Monday, September 19, 2011


A few months ago, the photograph of a reproduction of a Louisiana Creole table crafted by my son-in-law, Brad Romero, appeared in an article about an old home featured in Country Living, a national magazine. I know about the table’s beauty firsthand because I also have a reproduction of this table in my living room here at Sewanee. I was dismayed to see, however, that Brad’s name appeared nowhere in the article as the artisan who had built this handsome table. I’m publishing a photograph of the table and its creator, along with this puff about Brad’s artistic abilities.

I published a blog about Brad several years ago, and this is a second acknowledgement about my handsome son-in-law of Spanish/Italian descent who owns a furniture restoration business in New Iberia, Louisiana. In addition to the complete restoration of broken furniture, Brad has been turning out reproductions, carefully crafted and refined, that now stand in the rooms of several old plantation homes in Louisiana and more humble cottages like my own. His work fashioning furniture of cypress, pine, oak, walnut, cherry, and Philippine mahogany is a labor of love. Show him a piece of wood and he’s enthralled – long boards of scavenged wood are stacked from floor to ceiling in his shop, aptly named Restorit.

My daughter, Stephanie, gave Brad a wonderful book last Christmas entitled Furnishing Louisiana: Creole and Acadian Furniture, 1735-1835, which is a study of early eighteenth-mid-nineteenth century Louisiana furniture, during a time when mass production wasn’t on the horizon, and furniture making involved artisans of French, Anglo-American, Caribbean, Canadian and African descent who hand-crafted their work. Brad particularly admires and reproduces furniture of Creole and Acadian design, and while we celebrated Christmas, he scrutinized the photographs of armoires, tables, and beds in Furnishing Louisiana: Creole and Acadian Furniture, noting dimensions and other facets of the furniture. He has extraordinary visual perception and can look at a photograph of a piece of furniture, then reproduce it faithfully, finishing the furniture so that it appears as a finer piece than the photograph.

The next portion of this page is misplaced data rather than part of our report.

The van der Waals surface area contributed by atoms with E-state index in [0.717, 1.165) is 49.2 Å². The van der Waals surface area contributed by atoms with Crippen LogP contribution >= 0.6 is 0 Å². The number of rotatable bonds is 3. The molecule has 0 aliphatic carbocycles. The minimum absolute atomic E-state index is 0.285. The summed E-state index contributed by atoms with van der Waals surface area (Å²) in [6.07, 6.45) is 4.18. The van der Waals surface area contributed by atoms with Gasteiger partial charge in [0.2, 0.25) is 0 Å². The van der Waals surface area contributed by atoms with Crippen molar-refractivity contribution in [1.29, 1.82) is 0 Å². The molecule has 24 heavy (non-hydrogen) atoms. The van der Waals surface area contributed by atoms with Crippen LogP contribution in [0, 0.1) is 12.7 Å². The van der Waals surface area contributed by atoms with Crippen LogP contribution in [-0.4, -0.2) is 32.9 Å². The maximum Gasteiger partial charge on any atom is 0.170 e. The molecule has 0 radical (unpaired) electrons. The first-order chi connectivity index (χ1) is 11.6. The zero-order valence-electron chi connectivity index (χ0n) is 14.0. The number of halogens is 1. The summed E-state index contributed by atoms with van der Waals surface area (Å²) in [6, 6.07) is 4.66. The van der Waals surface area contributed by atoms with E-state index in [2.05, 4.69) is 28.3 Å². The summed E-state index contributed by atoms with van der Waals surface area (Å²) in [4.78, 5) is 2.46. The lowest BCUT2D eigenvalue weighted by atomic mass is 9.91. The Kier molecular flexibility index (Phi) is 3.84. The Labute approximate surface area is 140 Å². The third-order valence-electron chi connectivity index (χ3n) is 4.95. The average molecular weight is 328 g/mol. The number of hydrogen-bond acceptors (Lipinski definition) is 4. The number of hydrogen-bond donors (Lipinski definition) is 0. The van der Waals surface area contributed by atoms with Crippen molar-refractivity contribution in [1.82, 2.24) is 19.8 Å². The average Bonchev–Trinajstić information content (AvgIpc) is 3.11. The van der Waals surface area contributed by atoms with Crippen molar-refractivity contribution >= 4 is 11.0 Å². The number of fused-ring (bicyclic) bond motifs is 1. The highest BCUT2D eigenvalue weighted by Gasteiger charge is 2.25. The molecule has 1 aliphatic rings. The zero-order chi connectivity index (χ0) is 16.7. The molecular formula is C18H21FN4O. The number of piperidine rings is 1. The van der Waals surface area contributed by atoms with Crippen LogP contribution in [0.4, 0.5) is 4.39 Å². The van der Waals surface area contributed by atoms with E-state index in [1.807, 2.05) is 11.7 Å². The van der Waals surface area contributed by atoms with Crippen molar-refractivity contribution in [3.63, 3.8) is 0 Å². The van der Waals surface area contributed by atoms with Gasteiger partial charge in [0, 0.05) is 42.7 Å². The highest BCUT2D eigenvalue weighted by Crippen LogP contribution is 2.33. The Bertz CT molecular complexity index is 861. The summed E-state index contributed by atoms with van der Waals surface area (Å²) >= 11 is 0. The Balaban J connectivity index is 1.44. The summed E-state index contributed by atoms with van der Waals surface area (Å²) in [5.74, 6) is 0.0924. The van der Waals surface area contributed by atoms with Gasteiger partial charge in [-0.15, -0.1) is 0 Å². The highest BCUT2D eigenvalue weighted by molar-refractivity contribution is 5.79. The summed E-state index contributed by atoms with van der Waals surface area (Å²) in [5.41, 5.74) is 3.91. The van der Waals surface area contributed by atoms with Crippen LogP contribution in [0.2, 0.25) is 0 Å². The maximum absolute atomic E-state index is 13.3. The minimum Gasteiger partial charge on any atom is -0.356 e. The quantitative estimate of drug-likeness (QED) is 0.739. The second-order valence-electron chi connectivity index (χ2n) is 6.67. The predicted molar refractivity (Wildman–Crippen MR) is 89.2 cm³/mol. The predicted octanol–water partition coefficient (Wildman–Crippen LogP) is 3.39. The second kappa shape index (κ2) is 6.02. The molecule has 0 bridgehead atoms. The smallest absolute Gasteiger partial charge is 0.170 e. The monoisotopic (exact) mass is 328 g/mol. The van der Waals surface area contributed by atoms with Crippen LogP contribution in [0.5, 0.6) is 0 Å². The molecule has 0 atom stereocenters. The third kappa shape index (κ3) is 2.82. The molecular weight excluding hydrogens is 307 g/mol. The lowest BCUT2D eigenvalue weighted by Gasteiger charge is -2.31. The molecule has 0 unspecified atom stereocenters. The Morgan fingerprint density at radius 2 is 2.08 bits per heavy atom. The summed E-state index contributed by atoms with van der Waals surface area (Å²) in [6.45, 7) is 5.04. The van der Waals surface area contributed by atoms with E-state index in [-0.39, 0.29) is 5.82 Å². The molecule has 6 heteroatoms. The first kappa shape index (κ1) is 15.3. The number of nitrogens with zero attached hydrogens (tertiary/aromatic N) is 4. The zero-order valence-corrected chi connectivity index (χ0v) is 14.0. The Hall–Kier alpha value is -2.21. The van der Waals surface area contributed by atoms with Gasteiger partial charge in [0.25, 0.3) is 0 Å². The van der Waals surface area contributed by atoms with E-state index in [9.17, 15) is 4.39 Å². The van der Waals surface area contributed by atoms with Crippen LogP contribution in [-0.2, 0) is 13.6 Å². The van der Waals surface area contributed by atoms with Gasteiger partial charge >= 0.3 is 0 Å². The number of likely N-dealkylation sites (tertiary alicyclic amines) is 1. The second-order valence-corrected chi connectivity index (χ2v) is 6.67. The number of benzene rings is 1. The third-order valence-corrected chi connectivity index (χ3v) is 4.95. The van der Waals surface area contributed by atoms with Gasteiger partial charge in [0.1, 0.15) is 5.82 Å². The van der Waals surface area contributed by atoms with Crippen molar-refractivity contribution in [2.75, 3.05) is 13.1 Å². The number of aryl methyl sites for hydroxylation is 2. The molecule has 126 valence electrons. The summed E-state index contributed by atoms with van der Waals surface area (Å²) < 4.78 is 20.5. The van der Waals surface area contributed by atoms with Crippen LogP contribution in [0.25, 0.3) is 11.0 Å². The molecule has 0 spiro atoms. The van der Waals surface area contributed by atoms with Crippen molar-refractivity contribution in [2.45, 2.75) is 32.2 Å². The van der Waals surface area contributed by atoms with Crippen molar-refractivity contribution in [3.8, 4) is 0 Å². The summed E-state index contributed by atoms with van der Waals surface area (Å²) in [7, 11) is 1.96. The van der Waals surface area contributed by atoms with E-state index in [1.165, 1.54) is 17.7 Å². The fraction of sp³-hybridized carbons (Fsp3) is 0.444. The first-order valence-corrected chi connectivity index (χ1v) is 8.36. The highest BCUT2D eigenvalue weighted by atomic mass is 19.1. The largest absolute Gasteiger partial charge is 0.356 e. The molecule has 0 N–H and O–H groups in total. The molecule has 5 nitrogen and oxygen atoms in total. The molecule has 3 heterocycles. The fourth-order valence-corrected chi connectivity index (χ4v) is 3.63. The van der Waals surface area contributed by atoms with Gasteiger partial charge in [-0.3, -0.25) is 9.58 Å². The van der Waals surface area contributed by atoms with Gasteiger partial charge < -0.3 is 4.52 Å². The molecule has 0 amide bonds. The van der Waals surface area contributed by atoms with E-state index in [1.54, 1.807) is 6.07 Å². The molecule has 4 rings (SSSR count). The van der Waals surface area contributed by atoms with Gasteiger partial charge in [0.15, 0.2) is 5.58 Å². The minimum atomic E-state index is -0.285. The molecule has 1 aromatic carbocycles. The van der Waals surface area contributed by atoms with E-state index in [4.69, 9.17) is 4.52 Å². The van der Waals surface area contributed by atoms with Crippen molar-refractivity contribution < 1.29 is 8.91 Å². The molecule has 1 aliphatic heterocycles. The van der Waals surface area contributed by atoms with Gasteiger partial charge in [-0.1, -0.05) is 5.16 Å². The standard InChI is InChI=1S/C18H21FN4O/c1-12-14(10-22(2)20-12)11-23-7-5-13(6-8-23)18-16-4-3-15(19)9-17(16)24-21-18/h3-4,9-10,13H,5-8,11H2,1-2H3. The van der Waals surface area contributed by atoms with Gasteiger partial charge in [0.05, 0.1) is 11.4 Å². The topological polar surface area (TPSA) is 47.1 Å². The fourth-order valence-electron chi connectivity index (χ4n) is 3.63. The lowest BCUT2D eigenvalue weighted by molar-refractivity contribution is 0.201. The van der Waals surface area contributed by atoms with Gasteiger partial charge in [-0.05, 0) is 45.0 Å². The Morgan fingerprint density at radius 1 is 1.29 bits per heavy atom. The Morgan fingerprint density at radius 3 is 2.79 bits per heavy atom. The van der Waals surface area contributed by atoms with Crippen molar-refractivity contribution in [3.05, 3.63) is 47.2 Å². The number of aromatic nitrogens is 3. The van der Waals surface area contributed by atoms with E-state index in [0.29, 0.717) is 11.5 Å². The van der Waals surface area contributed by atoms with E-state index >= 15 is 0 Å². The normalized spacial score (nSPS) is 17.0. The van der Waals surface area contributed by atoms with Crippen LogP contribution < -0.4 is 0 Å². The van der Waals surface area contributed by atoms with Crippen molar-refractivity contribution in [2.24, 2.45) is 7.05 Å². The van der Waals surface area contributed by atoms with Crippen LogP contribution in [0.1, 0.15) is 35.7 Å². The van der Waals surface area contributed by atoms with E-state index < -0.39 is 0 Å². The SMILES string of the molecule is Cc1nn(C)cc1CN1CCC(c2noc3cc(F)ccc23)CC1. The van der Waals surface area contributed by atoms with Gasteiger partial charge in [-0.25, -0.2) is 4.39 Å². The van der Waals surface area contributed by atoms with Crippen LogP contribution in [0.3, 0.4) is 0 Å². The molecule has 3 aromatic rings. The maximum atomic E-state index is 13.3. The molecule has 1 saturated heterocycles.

Regarding the Acadian furniture that Brad also loves, the early Acadians furnished their homes minimally with a few beds, storage chests, one table, two or three chairs and constructed it of a wood that he particularly likes to use – cherry wood. Later, the Acadians used cypress, which was a more available and softer wood, in their furniture making, and only the very wealthy Acadians had cherry wood, according to Carl Brasseaux, noted Louisiana historian. Some of these finer pieces of Louisiana Creole furniture are found in old plantation homes and in museums in New Orleans and Baton Rouge, Louisiana.

Brad also builds armoires, including miniature armoires after the style of construction in the early nineteenth century. He researches books and magazines and visits old plantation homes to view these pieces before designing them. In Furnishing Louisiana: Creole and Acadian Furniture, an interesting note on armoires and their durability reveals that a cypress armoire actually survived the 1927 Mississippi River flood which inundated many homes in south Louisiana. Brad achieves the same kind of sturdiness in his armoires.

Other products of Brad’s work include the beautiful wood jewelry boxes he constructs and frequently donates to auctions at Solomon House and other charitable and business organizations around New Iberia. The boxes, constructed of mahogany, cherry, whatever wood attracts Brad at the time, have auctioned for $500-$700. Many of them have become part of a private collection owned by an Avery Island resident.

I often tell the story about how Brad can spot authentic antiques in stalls of flea markets or furniture stores that advertise antiques. When he accompanied me on a foray for antique pieces to furnish our Sewanee cottage, I pointed out an old china closet in a Cowan furniture store, and he said firmly, “just leave that right where it is.” Most of the time his discerning eyes see more “leavings” than “findings,” and we discover very few pieces that satisfy his refined taste. He’s definitely a purist when we're antique hunting.

In his spare time (?), Brad restores old guitar and violin cases, patches up broken furniture that takes on an expensive appearance once his expert hands have restored it, and has a waiting list of work to be done which projects through a year at a time. He’s the sole proprietor, craftsman, and advertisement for Restorit, and I look forward to seeing what kind of Louisiana piece he has built when I return to New Iberia next month.

If you want a glimpse of the work of an artist and craftsman who restores fine furniture and creates reproductions of unique furniture representing Louisiana traditions, Brad’s shop is located on St. Peter Street in New Iberia, Louisiana. His work, c’est magnifique!

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